Throw Back


Recently I had the opportunity to work at a client who’s focus is the eradication of blindness. I had some misgivings going into the organization, “the blind man at the blind organization”. Initially the gig was a good fit the people were excellent the mission for the organization seemed sound and I had fun for a while.

During the engagement I became uncomfortable. I was working for a client whose sole mission was focused on the eradication of blindness they didn’t know anything about being blind. During the work engagement I learned that 80% of blindness globally is avoidable or treatable. I checked this out for myself and sure enough the main causes of blindness are cataracts, lack of clean water, and nutrition.

My client, this NGO, “non government organization”, and many others globally are funding projects to provide better nutrition or vitamin supplement shots and clean water to people in poverty to avoid blindness. They are also funding delivery parterres who perform factory style cataract surgeries to restore vision. All profoundly Nobel causes.

I’ve written about the models of disability in the past, the moral model where you or someone in your family has sinned therefore your blind. The medical model where blindness must be eradicated and you’re not normal until your fixed. In addition to the integrated model where if your blind you are integrated into society and your blindness is seen as a part of you that you manage, sometimes with assistance so you can live your life. Then you have to add in prosperity and poverty dynamics to each of these models.

When you put the equation of resources and a societies investment in a person with a disability into the mix you get a very different picture. A moral model with prosperity will likely have the disabled person supported by the family the disability and the disabled person hidden from view as not to embarrass anyone. The moral model with poverty means the person with the disability is the last one to get access to any resources the disabled person is then disenfranchised, isolated and dies.

The medical model with prosperity has the medical professionals doing everything they can to regain or grant you restoration, your fixed. Or if you can’t be restored you are supplied with technology to restore you. Problem solved once you are enabled with medical treatment or technology your fixed, suck it up buttercup. The some of us that can’t be fixed, and the poverty side of the medical model is you don’t have access to services or technology and again you are the last one to get access resources your disenfranchised, isolated and you die.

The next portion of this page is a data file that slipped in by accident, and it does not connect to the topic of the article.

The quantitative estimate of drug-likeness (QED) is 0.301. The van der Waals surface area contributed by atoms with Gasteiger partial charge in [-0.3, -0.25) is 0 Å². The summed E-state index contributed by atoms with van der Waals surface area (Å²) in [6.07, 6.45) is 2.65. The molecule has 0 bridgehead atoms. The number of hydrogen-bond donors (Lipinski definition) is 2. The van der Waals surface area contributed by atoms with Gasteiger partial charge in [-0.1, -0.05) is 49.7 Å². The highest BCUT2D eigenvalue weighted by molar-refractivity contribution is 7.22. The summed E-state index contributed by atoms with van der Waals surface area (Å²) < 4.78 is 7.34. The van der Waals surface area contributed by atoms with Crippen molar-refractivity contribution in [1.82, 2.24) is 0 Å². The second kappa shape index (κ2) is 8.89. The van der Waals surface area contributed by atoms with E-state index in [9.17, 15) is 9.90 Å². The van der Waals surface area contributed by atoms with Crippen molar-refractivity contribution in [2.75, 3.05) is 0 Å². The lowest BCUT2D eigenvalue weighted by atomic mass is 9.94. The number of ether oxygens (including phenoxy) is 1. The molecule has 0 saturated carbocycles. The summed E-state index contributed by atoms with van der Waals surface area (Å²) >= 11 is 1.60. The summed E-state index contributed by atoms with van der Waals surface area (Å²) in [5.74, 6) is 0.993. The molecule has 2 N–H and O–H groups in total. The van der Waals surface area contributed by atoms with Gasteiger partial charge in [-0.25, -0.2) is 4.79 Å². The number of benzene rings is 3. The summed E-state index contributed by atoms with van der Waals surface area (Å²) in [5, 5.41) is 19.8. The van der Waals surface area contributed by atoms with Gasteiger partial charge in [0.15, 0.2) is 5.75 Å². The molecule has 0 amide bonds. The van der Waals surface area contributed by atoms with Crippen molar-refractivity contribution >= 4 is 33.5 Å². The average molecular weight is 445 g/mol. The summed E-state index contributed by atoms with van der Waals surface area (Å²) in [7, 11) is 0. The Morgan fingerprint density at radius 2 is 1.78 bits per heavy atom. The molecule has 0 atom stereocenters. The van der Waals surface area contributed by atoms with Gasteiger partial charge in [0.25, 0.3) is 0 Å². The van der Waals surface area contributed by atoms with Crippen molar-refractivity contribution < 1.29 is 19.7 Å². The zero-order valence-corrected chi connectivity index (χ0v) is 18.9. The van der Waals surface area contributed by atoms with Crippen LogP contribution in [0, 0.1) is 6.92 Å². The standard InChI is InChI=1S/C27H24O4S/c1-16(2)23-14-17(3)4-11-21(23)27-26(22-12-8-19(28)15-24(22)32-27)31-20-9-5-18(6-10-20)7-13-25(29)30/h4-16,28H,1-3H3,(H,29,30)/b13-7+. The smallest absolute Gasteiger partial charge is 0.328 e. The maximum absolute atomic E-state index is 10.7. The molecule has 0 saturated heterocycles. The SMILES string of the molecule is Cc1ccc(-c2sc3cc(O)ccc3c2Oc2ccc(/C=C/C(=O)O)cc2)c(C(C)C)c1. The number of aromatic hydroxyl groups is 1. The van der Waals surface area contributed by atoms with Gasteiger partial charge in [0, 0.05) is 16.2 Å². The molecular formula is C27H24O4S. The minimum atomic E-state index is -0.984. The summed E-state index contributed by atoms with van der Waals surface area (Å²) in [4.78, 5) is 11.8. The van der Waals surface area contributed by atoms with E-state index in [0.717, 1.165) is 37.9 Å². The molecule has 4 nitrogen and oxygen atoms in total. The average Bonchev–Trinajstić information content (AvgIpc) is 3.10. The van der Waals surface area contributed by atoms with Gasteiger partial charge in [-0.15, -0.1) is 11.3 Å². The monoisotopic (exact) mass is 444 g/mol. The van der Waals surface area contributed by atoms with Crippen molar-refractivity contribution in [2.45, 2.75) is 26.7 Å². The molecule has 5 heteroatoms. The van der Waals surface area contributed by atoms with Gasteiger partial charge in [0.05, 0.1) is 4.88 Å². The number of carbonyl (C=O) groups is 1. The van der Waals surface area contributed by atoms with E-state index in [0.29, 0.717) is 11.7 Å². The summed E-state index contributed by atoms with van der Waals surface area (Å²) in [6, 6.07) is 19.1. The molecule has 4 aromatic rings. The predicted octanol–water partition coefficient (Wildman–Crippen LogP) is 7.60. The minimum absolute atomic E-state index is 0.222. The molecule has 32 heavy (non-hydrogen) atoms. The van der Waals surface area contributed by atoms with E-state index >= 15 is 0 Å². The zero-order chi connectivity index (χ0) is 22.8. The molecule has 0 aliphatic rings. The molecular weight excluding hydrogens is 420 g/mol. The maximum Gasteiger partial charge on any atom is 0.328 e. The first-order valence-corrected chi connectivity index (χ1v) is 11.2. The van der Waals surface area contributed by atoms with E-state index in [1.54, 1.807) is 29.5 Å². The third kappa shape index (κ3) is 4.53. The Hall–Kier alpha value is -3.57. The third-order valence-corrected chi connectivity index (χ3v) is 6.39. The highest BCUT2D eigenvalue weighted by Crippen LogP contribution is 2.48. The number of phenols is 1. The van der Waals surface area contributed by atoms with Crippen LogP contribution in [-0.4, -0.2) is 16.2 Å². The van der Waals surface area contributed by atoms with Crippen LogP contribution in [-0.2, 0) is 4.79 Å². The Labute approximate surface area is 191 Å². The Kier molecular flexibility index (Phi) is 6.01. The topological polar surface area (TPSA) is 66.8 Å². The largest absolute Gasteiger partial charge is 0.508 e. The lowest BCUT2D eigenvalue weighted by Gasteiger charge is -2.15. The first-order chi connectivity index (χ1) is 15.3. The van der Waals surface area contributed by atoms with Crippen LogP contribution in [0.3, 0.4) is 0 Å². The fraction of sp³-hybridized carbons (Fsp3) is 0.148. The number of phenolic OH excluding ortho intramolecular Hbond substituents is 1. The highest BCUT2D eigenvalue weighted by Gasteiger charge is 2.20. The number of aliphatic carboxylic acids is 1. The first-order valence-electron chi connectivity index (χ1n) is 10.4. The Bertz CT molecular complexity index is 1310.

The integrated model is very straight forward and probably most follows a biological model. If you viable and you contribute your invested in directly proportional to your value to the group. In prosperity and poverty if your disabled and you’re adding value you will be invested in. But if you’re not adding value you are denied access to resources, your disenfranchised, isolated and you die.

The personal ethical and moral dilemma I was put in was what do these NGO organizations do for the ones they can’t fix. Or the ones that they try to fix and the procedure fails to fix them. The answer unfortunately is nothing. Since these people live in less developed parts of the world they are denied access to resources, disenfranchised isolated and they die. It’s an unfortunate point that the people that fall through the cracks of these NGO’s are literally sentenced in some cases to death.

I being one of the people who can’t be fixed, I’m very very likely permanently broken, would be allowed to die.

During my work engagement with this NGO I came to realize that they didn’t know what to do with me. Their mission was to eliminate people like me in my condition. I was incurable so I was a throw back so to speak. During my time on-site with this client the comments and communications were all positive and bright and friendly. Then behind my back the client would tell my boss I wasn’t delivering to their expectations.

During a customer engagement I am used to having open and frank communications with my customer. If I’m off track or have gone sideways my expectation has always been that I would be told given the opportunity to correct the situation and continue the engagement. With this client I came in delivered a draft deliverable which I was told was fine I then presented the deliverable to the leadership team. Afterwards I found out the deliverable wasn’t fine. I was crushed. I found out third or forth hand that their was an issue I wasn’t given the professional courtesy the dignity the opportunity to re craft recast or fix anything. I was undermined.

It is a hard lesson to learn that organizations that tout that they support peoples with disability don’t know anything about being disabled. Its impossible and unhealthy to work in an organization diametrically opposed to your existence. In the future I will if ever presented with the opportunity to work with an NGO be very clear on the mission of the NGO and determine if the mission aligns with my values and beliefs. I’ve come away from this experience hurt. People with disabilities stay in a job as long as they are accommodated, after this engagement I left my position and move on. What a relief.


About the Author:

Kyle has ocular albinism and has been legally blind since birth. Kyle leads a very active live and is besides his professional career involved in many projects for persons who are different.

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